There’s no Christmas Spirit

Darius was despondent. “We’re not going to have Christmas this year, Dad.”
“Why not?”
“Because no one has any Christmas spirit in this house. No one cares about tradition. Nobody is doing anything. It’s sickening.”
“Are you a little upset?”
“Upset, Dad? Upset? No! I’m not upset, I’m disgusted. Why don’t
you care about Christmas? Why isn’t Mommy doing anything? Why aren’t you doing anything? Where are the decorations? Where are the…”
I interrupted. “Darius, we
are doing traditional things. Mommy has Mitra’s needlepoint stocking out and…”
“Yeah, Dad, she’s got it out, but she’s not doing anything with it. It’ll never be finished.”
“That’s tradition, Darius. Tradition—a wonderful thing.”
“That’s disgusting.”
Darius, while typically annoying, was also correct. Prinsevinkenpark didn’t have the seasonal feel. Christmas shopping hadn’t begun, the tree hadn’t been installed, Christmas cookies hadn’t been made, and cards not only hadn’t been mailed, they hadn’t even been purchased. It wasn’t as if we didn’t have enough warning—the Dutch shops had been promoting Christmas since September. The problem was logistics. We had visitors—parental visitors—who took lots of time. We had colds. We had play practice. We had… Well, we had waited too long. We were behind.
Darius wasn’t the only person with problems. Mitra was swamped in schoolwork. A singing role in
Oliver had her in endless rehearsals. She had volunteered for the speech and debate team before finding about their rehearsal schedule. She was a chem lab assistant and a defense attorney in a mock trial for her English class. Her French book report on the five-hundred-page Le Fantôme de L’Opéra was due. (Her friends read things like the fifty-page Newcomer’s Guide to Paris.) Mitra was reacting to the overload situation by shedding “unimportant” tasks. For many children, this would have meant things like bed-making, clothes picking-up, and other routine household tasks. Mitra had already shed that load. Her response was to scatter homework around the house, and to first forget, and then lose, her locker key, her house key, her replacement locker key, her bus pass, her homework… It was really getting out of control. She was beginning to remind us of Darius.
Nazy was also swamped. While she had enjoyed her parents’ visit, she had concluded that daily entertaining chores rapidly ate into her time. She wasn’t amused by needlepoint jokes, and she didn’t even have time to make Christmas cookies. Everyone could tell it was a major disaster: Even Nazy had been unable to find time to go shopping.
I was overwhelmed as well. Shell was in the midst of its annual reorganization. Cormac, my mentor and the person responsible for the family relocation, wasn’t going to be part of the new organization. Shell’s Committee of Managing Directors (CMD) would be meeting in an extraordinary session to endorse the continuation of the project and, coincidentally, my job. I wasn’t worried. Annoyed, dismayed, besieged, and disgruntled, but not worried.
Only Melika was calm, serene, and totally prepared. She had saved her allowance and had enough money to buy presents. Mitra tried, but her nest egg had been markedly diminished by required and regular purchases of replacement locker keys, house keys, and tram passes. Darius? Let’s just say his body contained a chemical compound that created a flammable mixture in any pocket containing money. Melika had selected and wrapped each present. She had even decided on what she wanted from Santa Claus—a real cat.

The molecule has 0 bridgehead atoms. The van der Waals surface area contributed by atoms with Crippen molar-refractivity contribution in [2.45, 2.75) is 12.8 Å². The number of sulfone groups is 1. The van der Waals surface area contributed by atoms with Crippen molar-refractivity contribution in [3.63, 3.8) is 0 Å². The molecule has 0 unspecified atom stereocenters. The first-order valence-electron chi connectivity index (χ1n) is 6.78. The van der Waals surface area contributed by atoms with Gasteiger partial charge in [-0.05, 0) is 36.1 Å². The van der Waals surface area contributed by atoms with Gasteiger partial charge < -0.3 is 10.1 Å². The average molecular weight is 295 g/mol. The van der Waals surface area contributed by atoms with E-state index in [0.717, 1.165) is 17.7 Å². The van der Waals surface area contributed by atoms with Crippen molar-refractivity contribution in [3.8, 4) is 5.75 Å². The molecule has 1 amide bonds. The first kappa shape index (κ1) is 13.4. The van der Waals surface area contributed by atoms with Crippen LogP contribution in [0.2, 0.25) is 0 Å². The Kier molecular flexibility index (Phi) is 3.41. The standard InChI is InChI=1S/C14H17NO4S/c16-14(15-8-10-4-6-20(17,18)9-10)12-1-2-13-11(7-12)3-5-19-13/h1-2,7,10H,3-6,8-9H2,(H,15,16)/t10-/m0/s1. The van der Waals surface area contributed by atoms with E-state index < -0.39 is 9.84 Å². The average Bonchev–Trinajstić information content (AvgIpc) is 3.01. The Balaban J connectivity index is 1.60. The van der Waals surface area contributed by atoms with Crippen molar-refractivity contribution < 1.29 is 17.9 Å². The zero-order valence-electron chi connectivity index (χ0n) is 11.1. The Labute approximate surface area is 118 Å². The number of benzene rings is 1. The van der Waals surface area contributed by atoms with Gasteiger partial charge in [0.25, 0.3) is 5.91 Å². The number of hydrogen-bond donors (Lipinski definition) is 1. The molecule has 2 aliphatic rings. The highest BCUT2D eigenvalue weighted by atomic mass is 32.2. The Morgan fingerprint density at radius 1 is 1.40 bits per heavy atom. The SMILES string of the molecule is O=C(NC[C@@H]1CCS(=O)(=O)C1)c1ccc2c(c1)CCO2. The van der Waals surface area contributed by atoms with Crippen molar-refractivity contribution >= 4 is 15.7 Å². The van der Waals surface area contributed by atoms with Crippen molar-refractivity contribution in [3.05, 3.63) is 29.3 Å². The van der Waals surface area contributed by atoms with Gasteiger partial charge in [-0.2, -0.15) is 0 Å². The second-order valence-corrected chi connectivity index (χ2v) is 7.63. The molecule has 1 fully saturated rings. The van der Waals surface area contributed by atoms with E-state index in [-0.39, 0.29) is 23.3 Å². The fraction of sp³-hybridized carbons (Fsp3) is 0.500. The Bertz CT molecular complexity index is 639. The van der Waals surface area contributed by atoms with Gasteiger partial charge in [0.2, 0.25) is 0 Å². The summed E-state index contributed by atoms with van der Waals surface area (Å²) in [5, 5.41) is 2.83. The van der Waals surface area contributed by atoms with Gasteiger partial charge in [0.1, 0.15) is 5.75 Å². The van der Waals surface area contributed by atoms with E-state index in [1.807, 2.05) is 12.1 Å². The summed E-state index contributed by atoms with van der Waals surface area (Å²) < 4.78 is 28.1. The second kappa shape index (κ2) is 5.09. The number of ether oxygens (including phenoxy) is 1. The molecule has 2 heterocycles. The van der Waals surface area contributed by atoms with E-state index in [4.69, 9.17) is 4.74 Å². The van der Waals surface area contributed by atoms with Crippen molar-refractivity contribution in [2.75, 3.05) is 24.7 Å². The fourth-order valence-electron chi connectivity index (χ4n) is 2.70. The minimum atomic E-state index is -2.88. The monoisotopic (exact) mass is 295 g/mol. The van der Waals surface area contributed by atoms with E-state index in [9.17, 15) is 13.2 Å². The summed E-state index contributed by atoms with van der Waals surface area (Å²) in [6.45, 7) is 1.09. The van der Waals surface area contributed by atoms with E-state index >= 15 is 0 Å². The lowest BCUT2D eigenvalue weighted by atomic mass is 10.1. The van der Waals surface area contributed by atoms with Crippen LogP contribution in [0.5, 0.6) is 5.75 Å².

The good news: The current overload situation was coming to an end. Guest departure, the play, the speech tournament, and the CMD meeting were all scheduled for mid-December. If we could stay alive until then, it would be strictly downhill.
“Yes, Darius?”
“Melika wants a cat for Christmas.”
“A cat?”
“Yeah, a cat. Is she going to get one?”
“A cat is a big responsibility. Where would we put it when we went on vacation? Who would feed it? How could we get it back into the States when we move? Don’t you think a cat is an unrealistic request?”
“Maybe. But she
really wants a cat. Do you think she’ll get one?”
“A cat is not a good idea, Darius.”
“She’s really going to be disappointed. This is going to be a terrible Christmas. Mommy hasn’t even made any sugar cookies.”
“That’s because when we went shopping, we forgot to get all of the ingredients.”
“What did we forget?”
“Sugar. We forgot
“Oh. Could I borrow some guilders? I need to pick up a cat toy for Melika. Do you think that would be a useful gift?”
The mid-December relief date came and the family was almost too exhausted to notice. Mitra provided a predictably brilliant performance in her play. Her French teacher wanted to know if “there was anything Mitra couldn’t do.” We suggested housework. Nazy and I agreed that Mitra’s talent was a simple indication of the importance of genes.

The family tree, a Norwegian blue spruce, was finally acquired and installed. The German Christbaumständer, acquired for the giant sequoia of the previous year, met the new need perfectly. Nazy located a not-to-be-missed Dutch event—lighting the city tree in Gouda. The Martin Family headed for Centraal Station for the (newly) traditional trek to Gouda.

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